Gov. Gretchen Whitmer and the Michigan Department of Health and Human Services (MDHHS) secured a $13 million grant from the federal government to support COVID-19 testing and mitigation in 51 small, rural hospitals.
“Our top priority is supporting the brave professionals on the frontlines of our health care industry in every corner of our state to ensure that they have what they need to protect themselves, their family, and their neighbors,” Whitmer said in a statement. “This funding will help rural hospitals continue serving their communities by expanding their COVID-19 testing capacity and mitigation efforts. I want to thank the nurses, doctors, and all medical professionals who continue to go above and beyond to keep people safe each and every day.”
Rural hospitals with fewer than 50 staff will be able to use the funds from the federal Health Resources and Services Administration for testing equipment, personnel, temporary structures, or education. Mitigation strategies must follow the Centers for Disease Control and Prevention (CDC) community mitigation framework, including education, contact tracing, communication, and outreach. Each hospital will receive about $257,000 that must be spent within 18 months of receipt.
Georgia’s public health state of emergency will end on July 1 under an executive order signed by Gov. Brian Kemp.
Kemp first declared a public health state of emergency on March 14, 2020, in response to the COVID-19 pandemic. The declaration helps the state easily access supplies and other resources needed to combat the spread of the coronavirus. It lifts certain medical and commercial transportation regulations.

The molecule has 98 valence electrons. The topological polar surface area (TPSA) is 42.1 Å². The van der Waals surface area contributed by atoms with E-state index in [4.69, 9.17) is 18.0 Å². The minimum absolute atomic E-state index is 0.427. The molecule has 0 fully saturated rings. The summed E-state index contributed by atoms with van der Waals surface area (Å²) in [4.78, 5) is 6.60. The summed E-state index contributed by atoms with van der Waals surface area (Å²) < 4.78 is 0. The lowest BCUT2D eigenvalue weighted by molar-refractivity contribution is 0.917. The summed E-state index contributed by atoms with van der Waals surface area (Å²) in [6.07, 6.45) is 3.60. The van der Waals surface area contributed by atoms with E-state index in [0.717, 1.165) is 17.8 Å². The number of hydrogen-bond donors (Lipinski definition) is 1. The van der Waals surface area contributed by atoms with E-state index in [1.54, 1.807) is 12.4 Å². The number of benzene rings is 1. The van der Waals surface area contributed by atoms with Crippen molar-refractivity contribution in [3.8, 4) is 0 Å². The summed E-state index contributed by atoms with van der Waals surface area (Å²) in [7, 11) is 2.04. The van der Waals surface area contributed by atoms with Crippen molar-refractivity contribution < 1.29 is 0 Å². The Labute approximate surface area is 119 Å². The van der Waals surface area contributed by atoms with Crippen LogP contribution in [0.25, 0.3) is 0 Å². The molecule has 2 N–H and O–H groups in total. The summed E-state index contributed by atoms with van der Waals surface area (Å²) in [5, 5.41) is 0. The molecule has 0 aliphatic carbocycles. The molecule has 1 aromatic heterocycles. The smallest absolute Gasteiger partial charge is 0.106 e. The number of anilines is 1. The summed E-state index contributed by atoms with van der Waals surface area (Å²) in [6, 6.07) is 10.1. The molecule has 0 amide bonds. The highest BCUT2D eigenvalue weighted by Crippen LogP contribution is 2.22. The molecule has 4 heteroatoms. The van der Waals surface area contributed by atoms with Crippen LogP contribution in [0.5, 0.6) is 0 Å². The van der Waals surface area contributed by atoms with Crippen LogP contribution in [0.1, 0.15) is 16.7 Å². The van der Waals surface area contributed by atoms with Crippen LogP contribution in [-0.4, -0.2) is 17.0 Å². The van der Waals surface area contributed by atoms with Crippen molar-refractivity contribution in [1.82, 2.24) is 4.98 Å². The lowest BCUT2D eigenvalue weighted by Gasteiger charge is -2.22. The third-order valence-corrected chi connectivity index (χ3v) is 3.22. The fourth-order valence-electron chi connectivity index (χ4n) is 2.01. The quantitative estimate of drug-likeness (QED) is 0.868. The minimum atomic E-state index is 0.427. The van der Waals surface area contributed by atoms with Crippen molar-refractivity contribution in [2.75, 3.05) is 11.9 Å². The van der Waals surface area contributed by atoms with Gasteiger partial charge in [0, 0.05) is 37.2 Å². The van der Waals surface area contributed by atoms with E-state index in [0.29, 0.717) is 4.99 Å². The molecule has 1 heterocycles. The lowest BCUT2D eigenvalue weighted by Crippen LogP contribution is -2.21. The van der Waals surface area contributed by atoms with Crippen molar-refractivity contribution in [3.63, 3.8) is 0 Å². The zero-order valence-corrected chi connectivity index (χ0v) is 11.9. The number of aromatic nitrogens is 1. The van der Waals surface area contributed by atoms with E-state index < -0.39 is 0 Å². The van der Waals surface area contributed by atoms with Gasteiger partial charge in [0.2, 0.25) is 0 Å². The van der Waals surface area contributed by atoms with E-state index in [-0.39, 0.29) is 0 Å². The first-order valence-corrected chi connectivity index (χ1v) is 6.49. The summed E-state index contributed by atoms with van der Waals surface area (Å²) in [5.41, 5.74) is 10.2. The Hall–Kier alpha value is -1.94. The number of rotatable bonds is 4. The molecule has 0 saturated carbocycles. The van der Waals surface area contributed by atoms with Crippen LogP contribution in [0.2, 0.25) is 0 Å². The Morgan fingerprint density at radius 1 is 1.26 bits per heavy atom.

Tuesday’s order extends the declaration by one day and one minute.
ulitzer Prize-winning journalist Charlie LeDuff says Michigan has undercounted COVID-19 nursing home deaths.
The accusation follows a settlement between the Michigan Department of Health and Human Services (MDHHS) and LeDuff with legal services provided by the Mackinac Center for Public Policy. LeDuff and the MCPP sued the government when it failed to provide public records as required by law.
“This data is an essential part of accurately understanding the effects of this pandemic and the public policy implemented in response,” Steve Delie, an attorney and the Mackinac Center’s FOIA expert, said in a May 21 statement. “It also leaves open the possibility that the state is undercounting the number of deaths of those in nursing homes.”
COVID-19 hospitalizations fell below 400 in Minnesota for the first time since March, state health officials reported Friday.
About 396 people are hospitalized with COVID-19 statewide, Minnesota Department of Health (MDH) data reports. Of those, 116 are in an intensive care unit.
Hospitalizations peaked at 699 in early 2021, but have fallen following the first vaccine injection of 2.8 million Minnesotans, or 63% of state residents ages 16 and older. COVID-19 disproportionately killed older people. About 90% of Minnesotan’s COVID-19 deaths were seniors ages 65 and older.
The federal Centers for Medicare & Medicaid Services (CMS) could decide in a matter of weeks whether it will remove the work or activity requirement in Georgia’s partial Medicaid expansion plan.
The CMS said the plan, which was approved by former President Donald Trump’s administration in October, does not “promote the objectives of the Medicaid program” and would be impossible to accomplish because of the COVID-19 pandemic.